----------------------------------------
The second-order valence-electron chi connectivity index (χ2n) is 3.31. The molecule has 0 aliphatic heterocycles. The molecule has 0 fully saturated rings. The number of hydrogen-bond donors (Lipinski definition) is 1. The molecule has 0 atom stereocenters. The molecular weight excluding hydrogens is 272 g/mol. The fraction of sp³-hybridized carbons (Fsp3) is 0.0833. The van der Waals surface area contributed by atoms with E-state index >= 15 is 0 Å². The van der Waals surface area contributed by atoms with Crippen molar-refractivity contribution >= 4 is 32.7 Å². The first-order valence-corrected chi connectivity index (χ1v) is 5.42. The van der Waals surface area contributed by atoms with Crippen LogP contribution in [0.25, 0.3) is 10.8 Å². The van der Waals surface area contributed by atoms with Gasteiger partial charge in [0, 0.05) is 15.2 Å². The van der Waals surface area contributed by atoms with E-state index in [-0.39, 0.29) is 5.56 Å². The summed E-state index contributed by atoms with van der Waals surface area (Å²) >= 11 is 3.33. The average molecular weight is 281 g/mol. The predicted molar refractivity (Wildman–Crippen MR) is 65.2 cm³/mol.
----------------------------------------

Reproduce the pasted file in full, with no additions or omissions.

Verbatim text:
The second-order valence-electron chi connectivity index (χ2n) is 3.31. The molecule has 0 aliphatic heterocycles. The molecule has 0 fully saturated rings. The number of hydrogen-bond donors (Lipinski definition) is 1. The molecule has 0 atom stereocenters. The molecular weight excluding hydrogens is 272 g/mol. The fraction of sp³-hybridized carbons (Fsp3) is 0.0833. The van der Waals surface area contributed by atoms with E-state index >= 15 is 0 Å². The van der Waals surface area contributed by atoms with Crippen molar-refractivity contribution >= 4 is 32.7 Å². The first-order valence-corrected chi connectivity index (χ1v) is 5.42. The van der Waals surface area contributed by atoms with Crippen LogP contribution in [0.25, 0.3) is 10.8 Å². The van der Waals surface area contributed by atoms with Gasteiger partial charge in [0, 0.05) is 15.2 Å². The van der Waals surface area contributed by atoms with E-state index in [-0.39, 0.29) is 5.56 Å². The summed E-state index contributed by atoms with van der Waals surface area (Å²) >= 11 is 3.33. The average molecular weight is 281 g/mol. The predicted molar refractivity (Wildman–Crippen MR) is 65.2 cm³/mol.